Canadian automotive history with an Irish twist


This past St. Patrick’s Day afforded an opportunity to learn some fun facts about automotive history with an Irish twist. The Canadian Automotive Museum in Oshawa  held a tour for the community to take a look at some fascinating vintage cars. From carriages to race cars, the tour was about an hour long and took visitors through the eras of the automotive industry.

The tour began with the 1909 Ford model T, which was made in America. “We call it the farmers’ car because it was in rural towns, and it was kind of like a tractor so it had no foot pedals. It was all hand-driven so you had to brake and accelerate using the hand gear. They’re all open top, no windows, it’s very carriage based,” explained tour guide Alex Gates.

“Initially you would have to hand crank these cars, it’s how you would turn on the car. Instead of the three seconds it takes for you to turn on your car now it actually took quite a while back then, and that’s why women didn’t prefer to drive. It was very time consuming. There was a lot of hand work involved. The cars were very loud and women just didn’t like that. The car on display was the earliest surviving Canadian Ford model T.

Onlookers also got to take a look at some of the cars that wealthier people were driving back in the early 1900s. “I want to talk about the Rolls-Royce because it is quite an elegant car, they still make them today. It was always a wealthy person’s car even from back in the day until now. So you always had the rich owning these vehicles and they were always expensive. Instead of an average everyday working class affording something like a Ford or a Kennedy which was quite affordable, the Rolls-Royce was not affordable for people like that,” explained Gates.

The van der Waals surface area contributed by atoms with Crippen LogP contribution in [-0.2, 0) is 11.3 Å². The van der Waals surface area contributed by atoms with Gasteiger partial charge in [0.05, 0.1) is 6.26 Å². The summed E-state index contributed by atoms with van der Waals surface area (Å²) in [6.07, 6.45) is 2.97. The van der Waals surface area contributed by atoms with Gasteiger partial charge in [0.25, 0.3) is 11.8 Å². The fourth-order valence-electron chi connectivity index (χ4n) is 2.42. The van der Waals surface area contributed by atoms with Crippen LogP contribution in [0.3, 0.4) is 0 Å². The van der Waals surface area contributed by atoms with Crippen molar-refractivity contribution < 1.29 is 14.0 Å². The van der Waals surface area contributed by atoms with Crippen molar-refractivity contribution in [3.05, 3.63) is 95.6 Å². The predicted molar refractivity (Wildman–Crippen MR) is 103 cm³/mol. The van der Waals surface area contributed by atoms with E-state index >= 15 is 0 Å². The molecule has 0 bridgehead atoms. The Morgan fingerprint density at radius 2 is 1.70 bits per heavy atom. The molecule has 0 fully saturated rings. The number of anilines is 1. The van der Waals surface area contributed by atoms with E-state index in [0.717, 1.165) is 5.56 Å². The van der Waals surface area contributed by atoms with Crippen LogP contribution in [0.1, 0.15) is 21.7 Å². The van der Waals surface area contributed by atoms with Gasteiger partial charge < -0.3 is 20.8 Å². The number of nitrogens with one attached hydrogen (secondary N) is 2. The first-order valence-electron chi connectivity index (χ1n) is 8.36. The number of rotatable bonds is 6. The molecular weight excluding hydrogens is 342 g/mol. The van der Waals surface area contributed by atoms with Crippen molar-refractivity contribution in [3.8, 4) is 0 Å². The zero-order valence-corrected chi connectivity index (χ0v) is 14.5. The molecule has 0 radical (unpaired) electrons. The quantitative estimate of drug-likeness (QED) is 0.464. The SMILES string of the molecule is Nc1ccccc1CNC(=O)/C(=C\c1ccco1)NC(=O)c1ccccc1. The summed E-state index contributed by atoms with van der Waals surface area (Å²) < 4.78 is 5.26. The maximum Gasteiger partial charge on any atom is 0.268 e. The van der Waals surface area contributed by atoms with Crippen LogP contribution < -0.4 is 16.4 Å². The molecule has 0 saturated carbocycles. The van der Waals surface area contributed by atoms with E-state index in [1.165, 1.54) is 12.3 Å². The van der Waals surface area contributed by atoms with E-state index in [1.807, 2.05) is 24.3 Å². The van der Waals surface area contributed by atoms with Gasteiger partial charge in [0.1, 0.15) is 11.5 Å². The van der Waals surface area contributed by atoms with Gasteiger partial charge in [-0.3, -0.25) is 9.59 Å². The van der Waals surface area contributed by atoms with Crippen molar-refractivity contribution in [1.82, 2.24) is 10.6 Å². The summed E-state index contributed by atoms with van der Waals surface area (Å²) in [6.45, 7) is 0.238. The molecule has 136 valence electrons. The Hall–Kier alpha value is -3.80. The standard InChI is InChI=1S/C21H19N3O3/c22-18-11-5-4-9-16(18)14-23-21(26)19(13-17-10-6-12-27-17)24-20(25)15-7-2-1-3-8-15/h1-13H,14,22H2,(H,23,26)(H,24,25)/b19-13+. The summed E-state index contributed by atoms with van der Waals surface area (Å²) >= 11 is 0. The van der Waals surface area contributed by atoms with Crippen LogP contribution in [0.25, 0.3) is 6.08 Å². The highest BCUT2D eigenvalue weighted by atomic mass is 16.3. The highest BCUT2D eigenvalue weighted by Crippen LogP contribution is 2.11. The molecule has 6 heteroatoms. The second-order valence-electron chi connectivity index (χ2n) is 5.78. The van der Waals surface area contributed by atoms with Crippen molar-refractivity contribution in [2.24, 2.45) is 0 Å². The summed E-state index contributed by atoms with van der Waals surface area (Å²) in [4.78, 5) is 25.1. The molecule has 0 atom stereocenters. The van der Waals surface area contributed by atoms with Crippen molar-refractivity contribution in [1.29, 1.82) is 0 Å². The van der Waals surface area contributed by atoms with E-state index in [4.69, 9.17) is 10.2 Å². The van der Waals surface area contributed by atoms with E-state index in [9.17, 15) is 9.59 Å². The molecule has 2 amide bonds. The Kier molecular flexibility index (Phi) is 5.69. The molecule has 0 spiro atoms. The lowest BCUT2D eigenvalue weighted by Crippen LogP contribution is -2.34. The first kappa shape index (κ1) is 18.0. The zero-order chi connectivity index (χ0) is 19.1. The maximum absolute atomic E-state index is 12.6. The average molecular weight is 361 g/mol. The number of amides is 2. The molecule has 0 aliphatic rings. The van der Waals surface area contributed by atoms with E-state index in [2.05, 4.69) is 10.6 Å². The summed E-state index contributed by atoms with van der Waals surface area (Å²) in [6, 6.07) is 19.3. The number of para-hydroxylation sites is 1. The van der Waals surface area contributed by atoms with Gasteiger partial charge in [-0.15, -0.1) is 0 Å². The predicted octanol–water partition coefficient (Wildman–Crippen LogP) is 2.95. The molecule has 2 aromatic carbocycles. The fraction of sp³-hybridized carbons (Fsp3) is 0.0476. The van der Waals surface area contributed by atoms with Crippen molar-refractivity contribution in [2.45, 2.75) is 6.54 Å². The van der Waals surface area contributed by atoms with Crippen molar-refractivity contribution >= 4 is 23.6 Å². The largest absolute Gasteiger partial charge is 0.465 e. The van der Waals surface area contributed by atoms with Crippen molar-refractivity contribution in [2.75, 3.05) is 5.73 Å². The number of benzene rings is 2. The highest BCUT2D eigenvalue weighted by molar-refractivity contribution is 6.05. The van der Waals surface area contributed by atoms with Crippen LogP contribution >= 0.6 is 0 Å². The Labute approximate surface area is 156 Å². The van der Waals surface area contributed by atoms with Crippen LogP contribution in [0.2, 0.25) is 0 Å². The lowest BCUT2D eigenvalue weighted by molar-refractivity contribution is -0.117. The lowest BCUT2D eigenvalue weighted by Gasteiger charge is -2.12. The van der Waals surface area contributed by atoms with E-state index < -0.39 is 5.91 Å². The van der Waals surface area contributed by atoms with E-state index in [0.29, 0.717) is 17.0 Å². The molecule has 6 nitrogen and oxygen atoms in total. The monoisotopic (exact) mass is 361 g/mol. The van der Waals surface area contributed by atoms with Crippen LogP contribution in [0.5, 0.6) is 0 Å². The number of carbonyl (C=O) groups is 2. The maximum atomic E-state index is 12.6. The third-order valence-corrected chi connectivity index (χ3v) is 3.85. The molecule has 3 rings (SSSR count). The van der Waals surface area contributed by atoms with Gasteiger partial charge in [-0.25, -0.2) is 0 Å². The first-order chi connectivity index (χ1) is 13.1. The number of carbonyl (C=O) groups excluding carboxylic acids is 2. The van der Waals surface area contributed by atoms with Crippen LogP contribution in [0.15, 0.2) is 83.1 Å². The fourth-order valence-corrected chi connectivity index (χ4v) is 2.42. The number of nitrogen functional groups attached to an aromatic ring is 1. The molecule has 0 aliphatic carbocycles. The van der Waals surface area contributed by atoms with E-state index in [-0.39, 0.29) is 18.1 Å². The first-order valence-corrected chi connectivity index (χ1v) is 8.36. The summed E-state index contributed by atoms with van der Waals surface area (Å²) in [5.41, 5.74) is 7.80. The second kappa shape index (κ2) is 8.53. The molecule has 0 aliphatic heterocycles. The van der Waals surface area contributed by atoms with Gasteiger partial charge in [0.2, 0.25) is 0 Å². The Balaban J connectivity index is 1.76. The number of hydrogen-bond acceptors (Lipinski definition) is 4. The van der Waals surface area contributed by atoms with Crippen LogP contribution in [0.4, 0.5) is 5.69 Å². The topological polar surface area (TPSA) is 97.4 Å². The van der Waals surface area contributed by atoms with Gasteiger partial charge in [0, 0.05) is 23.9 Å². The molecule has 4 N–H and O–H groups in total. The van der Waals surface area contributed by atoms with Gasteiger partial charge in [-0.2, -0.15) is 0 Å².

“The 1926 Isotta Fraschini is not made in Ireland, it’s actually made in Italy, but what’s Irish about it is its hood ornament. Its original owner was from Ireland so he did drive this in Ireland. Ireland is known for its big hills and its bumpy roads but he was a lucky guy that lived on a road that was completely straight. So he took this Isotta and he would race it down the road as fast as he could. This car had a longer nose to the front here just because it had more horsepower so it could actually go faster and he would race this down the street.

“The car was actually made in Milan Italy by the beach and you can see it looks very boat like. It has this boat structure to it as well as the colour. It’s got this intricate pattern on the wood here, that’s because no other vehicle would take their time to make it that detailed. It was only meant for extremely wealthy people that would pay attention to things like this.”


Next down the timeline was the 1931 Alfa Romeo. “Every European country had its own racing colour. Italy was always red. If you notice any Lamborghini or Ferrari, they usually come in red, it’s because they’re Italian.”